New Windows

You guessed it!  We got new windows!  Well, 60% of the house got new windows, so that’s quite a bit!  We wanted/needed new windows for a number of reasons. #longpostwarning

  1. Our house has an eclectic mix of casement, double hung, awning, and sliding windows.  We did not feel that these styles necessarily mixed in a good way, but it was tolerable.
  2. Weather.  Weather happens.  It’s hot, it’s cold, it’s windy, it’s rainy…and we like the weather.  Outside.  Some of our double hung windows are single pane glass and not helping us keep the warm in and the cold out during the winter.  Our casements were the same, but additionally they just weren’t letting much air or breezes in in the summertime. In order to gain more efficiency overall we would need to get more energy efficient windows.
  3. Our house is defined as “other” when it comes to house style and since we live in New England, it would be nice to put that charm and style into our home. WindowTypes

Our town is stuffed with Victorian homes, Colonials, Capes, New England Salt Box styles, split-level ranches and even a few mansions here and there.  We knew that we wanted to go with all double-hung windows everywhere since they operate easily, let lots of air in and are easy to clean with these fancy new tilt-in features.  Also, it really is going to allow us to put back that Colonial style back into the house that we were looking for.

So, we talked to a few different contractors and got a few different levels of pricing and we learned a lot. I could go on and on with the details (but feel free to ask any questions) but we ended up choosing Anderson replacement windows and our decision making came down to both quality of window/level of service as well as the area of visible glass. I’ll try to explain more as we go along.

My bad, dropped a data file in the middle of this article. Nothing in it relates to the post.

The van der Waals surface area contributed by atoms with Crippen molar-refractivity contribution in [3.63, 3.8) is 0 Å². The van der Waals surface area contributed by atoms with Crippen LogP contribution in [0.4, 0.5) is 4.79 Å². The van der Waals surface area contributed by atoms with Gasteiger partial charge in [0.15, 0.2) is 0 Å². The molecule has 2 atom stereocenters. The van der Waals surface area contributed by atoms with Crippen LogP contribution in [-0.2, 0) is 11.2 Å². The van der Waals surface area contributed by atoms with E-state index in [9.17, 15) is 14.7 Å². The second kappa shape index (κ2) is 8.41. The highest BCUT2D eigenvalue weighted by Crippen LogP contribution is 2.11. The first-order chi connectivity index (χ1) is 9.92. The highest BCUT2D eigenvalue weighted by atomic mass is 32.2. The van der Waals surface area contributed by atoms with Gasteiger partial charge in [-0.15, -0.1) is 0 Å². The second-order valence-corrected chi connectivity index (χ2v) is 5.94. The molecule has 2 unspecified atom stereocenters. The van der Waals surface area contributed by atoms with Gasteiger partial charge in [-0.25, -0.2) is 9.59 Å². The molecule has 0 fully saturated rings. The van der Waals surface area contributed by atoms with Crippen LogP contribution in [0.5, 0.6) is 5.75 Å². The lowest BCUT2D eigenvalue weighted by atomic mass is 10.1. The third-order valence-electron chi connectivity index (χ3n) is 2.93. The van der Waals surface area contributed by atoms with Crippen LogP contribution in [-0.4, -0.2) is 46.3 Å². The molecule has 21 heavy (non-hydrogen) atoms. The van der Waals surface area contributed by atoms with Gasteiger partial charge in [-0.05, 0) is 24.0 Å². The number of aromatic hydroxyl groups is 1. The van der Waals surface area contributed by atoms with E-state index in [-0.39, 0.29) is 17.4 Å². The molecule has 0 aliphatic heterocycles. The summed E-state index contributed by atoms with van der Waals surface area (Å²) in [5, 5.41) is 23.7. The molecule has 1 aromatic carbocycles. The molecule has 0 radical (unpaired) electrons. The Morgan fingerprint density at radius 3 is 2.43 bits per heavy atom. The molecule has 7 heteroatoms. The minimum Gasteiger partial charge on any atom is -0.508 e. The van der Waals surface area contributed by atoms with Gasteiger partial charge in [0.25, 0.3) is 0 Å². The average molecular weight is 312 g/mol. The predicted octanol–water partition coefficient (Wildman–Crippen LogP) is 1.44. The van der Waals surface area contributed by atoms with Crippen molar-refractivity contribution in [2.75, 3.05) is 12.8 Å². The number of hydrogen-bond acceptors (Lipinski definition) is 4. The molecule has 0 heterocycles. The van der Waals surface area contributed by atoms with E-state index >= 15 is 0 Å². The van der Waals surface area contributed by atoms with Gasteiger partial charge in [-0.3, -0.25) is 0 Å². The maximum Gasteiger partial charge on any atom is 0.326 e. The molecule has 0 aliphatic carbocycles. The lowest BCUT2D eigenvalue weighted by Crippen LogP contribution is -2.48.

Our main areas of focus were the living room and dining room casements, the front mud room double hungs, and the upstairs sliding window in the office.  That made for a total of 8 windows.  The front mud room was the easiest.  We didn’t need a full frame replacement here (you’ll see what that is in a minute), so they were able to simply remove the upper and lower sashes on the window and replace them with up-to-date, double pane, insulating windows with low-E glass.

 Here’s a shot from outside of the before and after!


They look great and are a seriously high-quality window!

Our living room and dining room casement windows were full-frame replacement windows.That means they not only remove the window, but they cut your siding down  all the way to the studs surrounding the opening. This allowed us to order custom sized replacement windows that included a new framed opening and keep the maximum amount of visible glass that we could.  This process requires new flashing, cutting your siding, new trim and coverage on the outside, and all new trim work on the inside of your house as well.  (That’s Chris working on the window below)

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The sliding window in the upstairs office was also a full-frame replacement, but really high off the ground.  Jose worked up on a scary (but safe) platform and cut into the edge of the house with a skill saw, then removed the window.DSCN2117 DSCN2119 DSCN2120

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I’ll add some details on the interior finishes, the choices we made, the crews that were here and our overall opinions of this process tomorrow, but are you ready for some more money shots?

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We having been saving for this, so we splurged a little.  We both agree the quality window and installation job was so worth it, though and really can’t wait to get the remaining windows done and freshen up the whole house!  We’ll have to wait a few more months though!  🙂

What do you think?

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  1. Amazaing what windows can do to add character and class to a lovely New England home. Well done and the transformation is fabulous. You’ve given your home that great New England look it so deserves. And high performance windows is always money well spent.

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